Work, Energy and Power

work-energy-power

Work, energy, and power are core concepts of physics. Below we look at these vital concepts in a little more detail.

What are Work, Energy, and Power?

Work is a simple concept- the transfer of energy. If an object gives energy to a second object, that first object performed work on the second object. You can also define it as the application of force over the distance. Both definitions are important to your understanding and will be explained in our physics tuition. Energy is therefore defined as the capacity to do work. Power is an expression of work done over time.

Energy and work share the same units of measurement [Joule] due to the fact they are so intrinsically linked. On the SI standard scale of units, power is represented in Watts, although under the English system it can be represented with Horsepower instead.

Is Every Application of Force ‘Work’?

No. Remember the key element of work is that displacement occurs. So, for example, simply exerting pressure on a non-moving object does not generate work, as there isn’t any displacement of the object. Also, remember that if there is displacement, but not caused by force, it is also not ‘work’. Vertical forces never cause horizontal displacements and vice versa. By this same principle, there is the concept of ‘negative work’- forces that act to hinder the displacement of the object. Friction is a classic example of negative work.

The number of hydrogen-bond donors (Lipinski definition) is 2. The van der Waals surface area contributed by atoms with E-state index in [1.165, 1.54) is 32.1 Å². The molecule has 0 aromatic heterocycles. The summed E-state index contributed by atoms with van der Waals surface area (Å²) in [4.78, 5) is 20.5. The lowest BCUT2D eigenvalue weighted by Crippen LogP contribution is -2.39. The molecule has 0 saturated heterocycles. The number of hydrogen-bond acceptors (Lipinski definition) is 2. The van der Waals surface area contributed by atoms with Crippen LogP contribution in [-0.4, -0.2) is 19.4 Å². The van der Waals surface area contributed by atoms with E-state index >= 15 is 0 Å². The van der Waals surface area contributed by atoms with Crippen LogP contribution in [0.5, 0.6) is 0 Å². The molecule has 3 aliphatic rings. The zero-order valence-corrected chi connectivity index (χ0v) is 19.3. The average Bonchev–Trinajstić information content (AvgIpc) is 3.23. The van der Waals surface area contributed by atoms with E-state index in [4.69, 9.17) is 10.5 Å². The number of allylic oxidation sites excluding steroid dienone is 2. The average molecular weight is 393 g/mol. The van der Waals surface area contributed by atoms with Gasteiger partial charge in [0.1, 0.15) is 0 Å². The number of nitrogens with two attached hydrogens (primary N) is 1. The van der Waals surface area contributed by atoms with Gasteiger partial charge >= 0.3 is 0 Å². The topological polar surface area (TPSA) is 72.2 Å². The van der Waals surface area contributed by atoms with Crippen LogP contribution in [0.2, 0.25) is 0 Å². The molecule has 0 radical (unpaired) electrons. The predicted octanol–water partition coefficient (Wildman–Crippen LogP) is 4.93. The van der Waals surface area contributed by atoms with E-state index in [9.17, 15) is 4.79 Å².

Some important definitions:

  • Work-energy principle: Change in kinetic energy = net work done on the object
  • Kinetic energy: Energy of movement
  • Potential energy: Stored energy

What More Should I Know About Energy?

While the two main types of energy cover all the energetic principles there are, there are of course many different forms of that energy. Solar energy covers microwaves, infrared, radio waves and UV light; and nuclear energy is the energy released in a nuclear reaction. Mechanical energy is an expression of movement, both in organic beings and machine;, while electric energy is the use/generation of electric forces. Chemical energy is the form of energy inherent when chemical bonds are either created or broken, and heat energy is represented by temperature changes. These different forms of energy all have their own properties and standard reactions.

What Equations Do I Need to Know?

  • The equation for power is as follows:

P= E/t

Where P=power, E=energy and t=a unit of time.

  • Work is calculated as follows:

W= Fd(cos(theta))

Where W=Work, F=force and d=displacement.

The cos(theta) angle refers to the direction the force is acting. Should you be given an angle to work with, it is critical you pay sharp attention to determining the correct angle for the equation. It is the angle between the force and the displacement vector only- not angles of incline or anything else. Remember that the fact that the work was done is at an angle to the horizontal displacement means that only some of that force directly causes the movement to the horizontal, and must be calculated accordingly.

Make sure you are up to speed with these basic principles of work, energy, and power, and physics will become considerably easier to understand too. You can also opt for JC physics tuition with us to ensure a guided learning journey in physics.